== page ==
Paul: Quinns, what is this place?
Quinns: Paul, this is the place I come to every weekend to prepare for Games News. Here they provide only the choicest cuts of gaming information, the freshest servings.
Paul: Quinns, I’m not sure all this stuff is ethically sourced. Look at the menu. There’s a platter of unattributed and speculative announcements, a buffet of Kickstarter links that looks long since spoiled and the soup of the day is just another expansion that nobody’s actually provided any photographs for.
Quinns: But we’re not eating from the regular selection. We’re going into The Back Room, where we can choose our still-squirming news, watch as it’s slain before us and prepared to exactly our parameters.
Paul: That’s horrific! What sort of a place would do such a thing?! Except I guess any seafood restaurant, which is all the proof you’ll ever need that seafood is disgusting and that everyone who enjoys it is bad.
Quinns: Come quickly. They’ve got a table for us.
Paul: That must be a… tank packed with slick, wet news shipped straight from the Gathering of Friends. The yearly, invitation-only convention for board gaming’s best and bearded held by Ticket to Ride designer Alan Moon.
Quinns, why weren’t we invited?
Quinns: Probably because despite being among the world’s largest board gaming sites, operating under a functional business model and enjoying more than a million page views a month, we’ve always displayed a uniquely English dubiety over the industry at large and irregularly suggested that it is frumpish and strange, to say nothing of our refusing to pay our dues to any number of respected industry figures and instead making fun of their timeworn business practices.
Paul: We didn’t get invited because they haven’t heard of us, have they.
Quinns: Probably not. It’s all our fault. Savvier bloggers, in the right place at the right time, have seized all the stories we could not. People can read a great roundup of the prototypes present at the Gathering here, thanks to BoardGameGeek (who posted these fine pictures), but you and I can get stuck in to the cold cuts that are left.
Paul: Eurgh. I really don’t know. Ooh, look here! Flick ‘em Up is a cowboy dexterity game where players rob banks, free prisoners and flick bullets at poor, poor innocent bystanders, while a final players tries to stop them as the sheriff. Terrific!
Quinns: So tasty! We loved the dungeon-crawling dexterity of Catacombs, we loved Cube Quest almost as much, and while we thought Rampage (now titled Terror in Meeple City) was a bit weak, I’m still hungry for games that make me laugh while slightly hurting my index finger. Porta Nigra looks wonderfully three-dimensional, too.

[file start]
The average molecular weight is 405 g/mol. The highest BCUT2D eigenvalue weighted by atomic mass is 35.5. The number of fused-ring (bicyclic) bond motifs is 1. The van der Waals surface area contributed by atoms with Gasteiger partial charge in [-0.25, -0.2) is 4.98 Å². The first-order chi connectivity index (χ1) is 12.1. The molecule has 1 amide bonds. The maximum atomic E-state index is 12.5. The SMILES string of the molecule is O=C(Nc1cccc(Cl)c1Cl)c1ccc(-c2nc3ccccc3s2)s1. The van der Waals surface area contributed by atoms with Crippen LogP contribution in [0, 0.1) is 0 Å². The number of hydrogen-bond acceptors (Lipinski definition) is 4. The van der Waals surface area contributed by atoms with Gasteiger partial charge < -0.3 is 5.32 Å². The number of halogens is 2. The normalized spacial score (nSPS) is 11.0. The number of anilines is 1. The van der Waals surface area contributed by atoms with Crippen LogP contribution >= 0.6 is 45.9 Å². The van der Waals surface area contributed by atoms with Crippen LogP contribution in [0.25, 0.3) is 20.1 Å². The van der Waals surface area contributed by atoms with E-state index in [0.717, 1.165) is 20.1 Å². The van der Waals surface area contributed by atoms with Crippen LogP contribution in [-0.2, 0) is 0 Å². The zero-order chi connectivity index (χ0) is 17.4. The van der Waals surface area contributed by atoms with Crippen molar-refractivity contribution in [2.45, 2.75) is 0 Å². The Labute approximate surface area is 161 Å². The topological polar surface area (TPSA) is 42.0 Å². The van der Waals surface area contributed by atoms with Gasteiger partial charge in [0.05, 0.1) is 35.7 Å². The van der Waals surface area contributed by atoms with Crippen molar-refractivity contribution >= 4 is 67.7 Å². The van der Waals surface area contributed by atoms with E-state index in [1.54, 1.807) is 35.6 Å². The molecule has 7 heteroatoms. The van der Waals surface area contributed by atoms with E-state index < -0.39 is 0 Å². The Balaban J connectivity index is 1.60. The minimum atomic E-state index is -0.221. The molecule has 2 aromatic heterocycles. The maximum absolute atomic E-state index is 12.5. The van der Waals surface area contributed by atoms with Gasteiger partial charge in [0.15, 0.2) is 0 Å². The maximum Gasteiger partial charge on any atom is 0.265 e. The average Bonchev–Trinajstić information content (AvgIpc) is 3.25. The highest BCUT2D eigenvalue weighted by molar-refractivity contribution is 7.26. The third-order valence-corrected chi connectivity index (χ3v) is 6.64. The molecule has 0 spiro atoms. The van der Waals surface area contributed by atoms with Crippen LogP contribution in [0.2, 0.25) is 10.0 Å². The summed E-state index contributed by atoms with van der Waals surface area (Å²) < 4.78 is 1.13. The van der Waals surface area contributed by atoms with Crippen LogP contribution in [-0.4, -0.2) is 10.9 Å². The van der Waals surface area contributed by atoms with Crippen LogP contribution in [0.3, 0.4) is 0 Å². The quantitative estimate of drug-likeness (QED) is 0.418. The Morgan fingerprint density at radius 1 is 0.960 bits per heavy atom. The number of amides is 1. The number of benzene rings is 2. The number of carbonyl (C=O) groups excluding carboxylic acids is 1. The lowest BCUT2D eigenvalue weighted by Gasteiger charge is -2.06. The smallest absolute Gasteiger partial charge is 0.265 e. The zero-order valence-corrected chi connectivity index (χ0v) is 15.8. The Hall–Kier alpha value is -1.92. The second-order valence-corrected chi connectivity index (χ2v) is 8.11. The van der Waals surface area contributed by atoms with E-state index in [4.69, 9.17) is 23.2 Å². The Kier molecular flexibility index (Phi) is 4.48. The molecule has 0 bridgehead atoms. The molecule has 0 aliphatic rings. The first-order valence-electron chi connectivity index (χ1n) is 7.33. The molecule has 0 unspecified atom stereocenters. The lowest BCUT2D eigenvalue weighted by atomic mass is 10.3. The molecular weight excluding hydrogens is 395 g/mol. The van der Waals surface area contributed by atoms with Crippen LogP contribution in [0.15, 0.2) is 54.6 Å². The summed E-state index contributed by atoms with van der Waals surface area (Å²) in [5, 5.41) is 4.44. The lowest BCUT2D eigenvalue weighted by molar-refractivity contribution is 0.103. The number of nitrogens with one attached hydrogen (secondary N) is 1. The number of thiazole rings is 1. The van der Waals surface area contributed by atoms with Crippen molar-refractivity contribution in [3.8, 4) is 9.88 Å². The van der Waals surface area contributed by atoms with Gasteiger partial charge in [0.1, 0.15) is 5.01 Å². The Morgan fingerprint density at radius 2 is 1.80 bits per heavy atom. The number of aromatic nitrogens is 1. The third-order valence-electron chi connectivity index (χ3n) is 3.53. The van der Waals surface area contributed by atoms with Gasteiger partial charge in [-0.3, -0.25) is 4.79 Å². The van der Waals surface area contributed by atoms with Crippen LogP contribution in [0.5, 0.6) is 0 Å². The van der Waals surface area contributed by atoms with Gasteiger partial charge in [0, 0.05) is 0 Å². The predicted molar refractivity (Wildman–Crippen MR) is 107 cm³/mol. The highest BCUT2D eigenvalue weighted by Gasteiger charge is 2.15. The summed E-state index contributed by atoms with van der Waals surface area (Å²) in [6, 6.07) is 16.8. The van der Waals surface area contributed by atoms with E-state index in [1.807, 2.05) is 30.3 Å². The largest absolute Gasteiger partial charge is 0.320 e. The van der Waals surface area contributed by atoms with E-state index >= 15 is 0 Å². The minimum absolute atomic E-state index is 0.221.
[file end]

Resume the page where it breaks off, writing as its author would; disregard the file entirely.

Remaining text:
And look! Right at the back of the tank, the first expansion is coming for the fantastic Tash Kalar, adding a new faction of demons to a game that was already devilishly clever. And there’s a Galaxy Trucker expansion next to it!
Paul: Another one?! But we just had the anniversary edition!
Quinns: I know, but look how fun this looks! Each flight of Galaxy Trucker themed around a particular customer, with special components and special rules for the flight, forcing you to build your ships differently. That’s fantastic. I think its in response to the success of the app.
Paul: It’s a good app.
Quinns: Ah, it’s time for our entree. Here Paul, you work your way in from the biggest knife to the smallest, and the steel wool is for if you get anything on your skin.
Paul: What’s in here? Oh my god. Eurgh. Is this… is Time Stories finally coming out this year?
Quinns: It is indeed. News of this ambitious roleplaying / puzzle game first started circulating in 2012, but the gist is that players are all special agents, leaping into the bodies of people from outside their timeline, then working together to complete a particular objective- perhaps you’re trying to stop a day-after-tomorrow zombie apocalypse, or maybe you’re playing princesses in Ancient Egypt.
As far as I can tell it sounds a bit like a co-op Arabian Nights, except instead of failure meaning you pour yourself another drink, here failing at your job simply sees you going back in time again with all the knowledge from the first playthrough like the big cheaty time travellers you are.
Paul: Quinns, I don’t think I can eat this. It’s a bit cold and keeps phasing in and out of existence.
Quinns: Your loss. Garçon! Dessert!
Paul: There’s news dessert?
Quinns: Just something small and sweet.
Paul: Ah, I see what you mean. The Kickstarter’s been launched for One Night Resistance. Just like the excellent One Night Ultimate Werewolf, this takes the famous game of lies, spies and counter-spies and pares it down to just one turn (and you can read a design diary of how that works here). Who wouldn’t like that?
Quinns: Me. Oh my god. I’ve been keeping count. We now have Werewolf, Ultimate Werewolf, The Resistance, The Resistance: Avalon, One Night Ultimate Werewolf, One Night Ultimate Werewolf: Daybreak, The Resistance: Hostile Intent, The Resistance: Hidden Agenda and now One Night Resistance. To say nothing of the endless promotional cards that were printed in small numbers during the Kickstarters for all of the above. I don’t feel any love for the brand anymore. You can’t own all of The Resistance without buying the same components five times for more than £100.
Paul: You get so cranky when you’re gassy.
Quinns: Common misconception! I actually get gassy when I’m cranky.
Paul: Ew. Well, I guess there’s no time for us to talk about CATAN CON, which includes a “100-player version of the world record setting Catan game” in case you didn’t already feel like you had enough Cat-
Quinns: OH NO I’M GOING TO BE SICK.